Archive for the ‘Glee’ Category


December 10, 2009

For the mid-season finale, this week’s episode of Glee was a little predictable. If the team hadn’t won sectionals this would have been the shortest season ever, so there wasn’t a lot of tension there, although it was fun to see how they got there, and nice to hear all new numbers.

It’s nice to see that blonde lady from True Blood who wanted to bone jason stackhouse continues to be perky and ambiguously misguided. Pop up other places on my tv pretty lady! Her comments about the deaf choir rang unfortunately true, and I don’t think it had to be that way at all, opportunity squandered. I cringed. I also cringed when the choir director for the correctional school was all, “We black people will just never be as good as you white kids even when we cheat and you don’t practice!” Uncomfortable.

On the very good side, the faked pregnancy plots are resolved, hurrah! At the start of the episode I was confused because I honestly didn’t remember Puck telling anyone he was the father, but you know, booze is right there in the title of this blog. Mercedes and Tina’s cell phone conversation made me smile as it was basically a remake of the scene from Clueless in which Cher and Dionne are talking on their (ENORMOUS) cell phones and meet in the hallway. Tina I’m agnostic on, but I love Mercedes at least as much as I love Cher Horowitz, so it’s ok.

Bland Redhead and Will got together andzzzzzzzzzzzzzzzzzzzzzzz the less said about that the better. I. Don’t. Care.

I’ll definitely miss Glee until it comes back, but fortunately all the music is up on youtube, so I can get a fix of the show’s continuing strength– the excellent vocal performances.


While They Were In There I Told Them to Go Ahead and Yank Out Those Tear Ducts

December 3, 2009

Apparently Doostyn and I are sorcerers, because we got practically everything we wanted from Glee this week! Yay I can just love you as you as you are you tricksy show!!!

Rachel was great as usual. I laughed at her line about her gay dads having a close relationship with the ACLU. I love practically every mention of her gay dads though, so I have a bias. Lea Michele is a really good actress too, she really inhabits everything about the role. When Will said they’d be voting for who was in the pictures you could see the tendons in her neck tense. The outfit she wore for the photos looked like an insane ice-dancing outfit for a Wizard of Oz number, which I would kind of enjoy seeing, I’m not going to lie.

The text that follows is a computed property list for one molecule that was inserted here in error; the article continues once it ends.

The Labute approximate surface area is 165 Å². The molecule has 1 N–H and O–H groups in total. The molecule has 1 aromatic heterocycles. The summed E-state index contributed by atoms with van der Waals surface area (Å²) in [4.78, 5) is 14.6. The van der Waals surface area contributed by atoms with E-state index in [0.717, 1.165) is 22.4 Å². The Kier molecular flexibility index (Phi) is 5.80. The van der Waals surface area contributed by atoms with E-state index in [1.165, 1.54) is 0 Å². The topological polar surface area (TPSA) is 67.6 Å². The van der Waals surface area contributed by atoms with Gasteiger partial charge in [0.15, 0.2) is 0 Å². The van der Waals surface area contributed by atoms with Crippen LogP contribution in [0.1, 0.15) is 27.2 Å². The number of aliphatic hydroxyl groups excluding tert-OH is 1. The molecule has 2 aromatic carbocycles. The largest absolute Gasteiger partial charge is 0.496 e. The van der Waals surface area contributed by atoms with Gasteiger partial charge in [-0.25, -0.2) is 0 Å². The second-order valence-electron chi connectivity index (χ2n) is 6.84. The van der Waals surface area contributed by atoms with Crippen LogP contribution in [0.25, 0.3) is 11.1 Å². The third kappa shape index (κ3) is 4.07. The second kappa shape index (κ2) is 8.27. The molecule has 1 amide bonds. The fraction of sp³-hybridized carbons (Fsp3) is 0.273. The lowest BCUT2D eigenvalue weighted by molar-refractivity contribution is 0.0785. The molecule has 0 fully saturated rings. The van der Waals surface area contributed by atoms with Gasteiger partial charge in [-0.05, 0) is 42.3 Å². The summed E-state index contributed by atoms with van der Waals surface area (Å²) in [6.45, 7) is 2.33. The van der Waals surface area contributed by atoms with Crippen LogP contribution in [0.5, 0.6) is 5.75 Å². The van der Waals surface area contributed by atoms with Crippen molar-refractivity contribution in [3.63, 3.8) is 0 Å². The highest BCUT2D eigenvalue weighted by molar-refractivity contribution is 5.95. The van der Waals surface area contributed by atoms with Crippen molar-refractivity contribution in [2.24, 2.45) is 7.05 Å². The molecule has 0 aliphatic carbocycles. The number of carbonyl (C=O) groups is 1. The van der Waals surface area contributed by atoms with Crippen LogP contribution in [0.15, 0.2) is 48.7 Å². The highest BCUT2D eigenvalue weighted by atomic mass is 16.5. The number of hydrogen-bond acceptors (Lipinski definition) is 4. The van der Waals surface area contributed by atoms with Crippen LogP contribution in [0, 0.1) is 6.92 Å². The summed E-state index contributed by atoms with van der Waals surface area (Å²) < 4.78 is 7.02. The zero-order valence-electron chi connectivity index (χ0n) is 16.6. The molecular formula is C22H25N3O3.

I just identify with her so much, as a former self righteous yet clueless and annoying theatre nerd myself. Rachel just thinks that if she’s just truly authentically herself people will be charmed, which sometimes works, like with the mattress commercial but sometimes really doesn’t, like her pitch to Britney. “I don’t want to be in that picture with you, it will get defaced… I’ll be the one doing it.” But as usual her number with Finn was my favorite of the episode, partly because I love Lily Allen more than is seemly and the video for that song is a work of schadenfreude genius. She scratches all his records, throws his clothes in the toilet, and feeds him laxatives… who *doesn’t* want to do that to a cheating ex??

Sue Sylvester was amazing as usual. Her How Sue Cs It rant made me laugh a lot: “All I want is just one day a year where I’m not visually assaulted by uglies and fatties. Seriously Ohio, these retinas need a day off! So here’s the dream: Friday after Christmas, which I have off, if you’re hideous [shrug] stay at home. Spend the entire day watching home videos of a time when you weren’t too repulsive for me to ever want to look at.”

I feel like whenever Sue says something outrageous there are people who get offended, and that’s actually one of the big reasons I hated the “Sue has a heart” storyline the other work. First off, disabled family members are not automatic get of being an asshole free card. Plenty of people are jerks generally but have it in them to make an exception for certain people. But in order for the things Sue says to be funny, she has to be cartoonishly villainous, that’s what makes it satire. There really are people who think and say things like this about fat people or ugly people (see street harassment, the comments of any gossip blog, or the times your friend has pointed out a woman in public and said she shouldn’t be wearing that), and by making Sue say them, the writers of Glee are saying: “Only a real asshole thinks like this.”

Most importantly though, Glee heeded our prayers and dealt with the fake pregnancy, thank god. No more pregnancy shenanigans! Unfortunately, they did this in a way that made Will seem super rapey. Unlike Sue, we are supposed to think Will is a good guy, one of the moral centers of the show, this despite his many actions of extreme weenie assholery. It was pretty disturbing to see the show basically excuse domestic violence because hey, Mr. Shue is a hero and Terri really is the worst therefore it’s not that bad that he yelled at her to left up her shirt, pinned her to the wall ,and ripped part of her clothes off. This while the camera stayed tight on their hard-breathing faces and close lips. I don’t care what Terri did, violence and threats are not ok. Making said violent act look like sexy time is not ok. (Sure there are plenty of people who like a little consensual violence in their sex, but it’s neither here nor there, this wasn’t consensual and I’m not watching the Anne Rice Pony Play channel.) And to have Will storm out while Terri begged for him to come back just made me feel ill.